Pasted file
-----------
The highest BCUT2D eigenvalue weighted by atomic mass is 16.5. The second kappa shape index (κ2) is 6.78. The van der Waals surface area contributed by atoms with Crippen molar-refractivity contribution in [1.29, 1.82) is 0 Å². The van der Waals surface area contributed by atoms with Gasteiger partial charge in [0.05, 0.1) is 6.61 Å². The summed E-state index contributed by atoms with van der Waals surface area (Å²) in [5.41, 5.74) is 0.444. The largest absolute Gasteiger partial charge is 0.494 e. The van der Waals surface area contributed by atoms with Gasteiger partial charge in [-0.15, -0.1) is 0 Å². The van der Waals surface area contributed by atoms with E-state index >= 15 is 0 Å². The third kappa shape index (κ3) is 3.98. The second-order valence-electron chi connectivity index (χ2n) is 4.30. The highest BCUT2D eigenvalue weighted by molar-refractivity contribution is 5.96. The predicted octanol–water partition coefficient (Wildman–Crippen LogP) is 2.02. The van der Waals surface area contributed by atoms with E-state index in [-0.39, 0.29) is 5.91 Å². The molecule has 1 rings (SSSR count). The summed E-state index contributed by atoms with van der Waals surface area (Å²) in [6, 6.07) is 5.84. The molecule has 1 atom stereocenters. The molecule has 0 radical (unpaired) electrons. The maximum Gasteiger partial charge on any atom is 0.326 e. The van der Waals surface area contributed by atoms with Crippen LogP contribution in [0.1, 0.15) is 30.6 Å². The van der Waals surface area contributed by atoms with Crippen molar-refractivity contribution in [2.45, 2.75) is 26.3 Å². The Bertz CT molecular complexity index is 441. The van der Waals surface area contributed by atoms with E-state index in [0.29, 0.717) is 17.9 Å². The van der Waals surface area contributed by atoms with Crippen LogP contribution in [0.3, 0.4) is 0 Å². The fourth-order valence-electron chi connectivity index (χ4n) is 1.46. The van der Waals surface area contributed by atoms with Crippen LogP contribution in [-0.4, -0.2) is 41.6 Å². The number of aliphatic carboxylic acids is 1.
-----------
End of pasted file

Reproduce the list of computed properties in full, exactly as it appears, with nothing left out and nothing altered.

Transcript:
The highest BCUT2D eigenvalue weighted by atomic mass is 16.5. The second kappa shape index (κ2) is 6.78. The van der Waals surface area contributed by atoms with Crippen molar-refractivity contribution in [1.29, 1.82) is 0 Å². The van der Waals surface area contributed by atoms with Gasteiger partial charge in [0.05, 0.1) is 6.61 Å². The summed E-state index contributed by atoms with van der Waals surface area (Å²) in [5.41, 5.74) is 0.444. The largest absolute Gasteiger partial charge is 0.494 e. The van der Waals surface area contributed by atoms with Gasteiger partial charge in [-0.15, -0.1) is 0 Å². The van der Waals surface area contributed by atoms with E-state index >= 15 is 0 Å². The third kappa shape index (κ3) is 3.98. The second-order valence-electron chi connectivity index (χ2n) is 4.30. The highest BCUT2D eigenvalue weighted by molar-refractivity contribution is 5.96. The predicted octanol–water partition coefficient (Wildman–Crippen LogP) is 2.02. The van der Waals surface area contributed by atoms with E-state index in [-0.39, 0.29) is 5.91 Å². The molecule has 1 rings (SSSR count). The summed E-state index contributed by atoms with van der Waals surface area (Å²) in [6, 6.07) is 5.84. The molecule has 1 atom stereocenters. The molecule has 0 radical (unpaired) electrons. The maximum Gasteiger partial charge on any atom is 0.326 e. The van der Waals surface area contributed by atoms with Crippen LogP contribution in [0.1, 0.15) is 30.6 Å². The van der Waals surface area contributed by atoms with Crippen molar-refractivity contribution in [2.45, 2.75) is 26.3 Å². The Bertz CT molecular complexity index is 441. The van der Waals surface area contributed by atoms with E-state index in [0.29, 0.717) is 17.9 Å². The van der Waals surface area contributed by atoms with Crippen LogP contribution in [0.3, 0.4) is 0 Å². The fourth-order valence-electron chi connectivity index (χ4n) is 1.46. The van der Waals surface area contributed by atoms with Crippen LogP contribution in [-0.4, -0.2) is 41.6 Å². The number of aliphatic carboxylic acids is 1.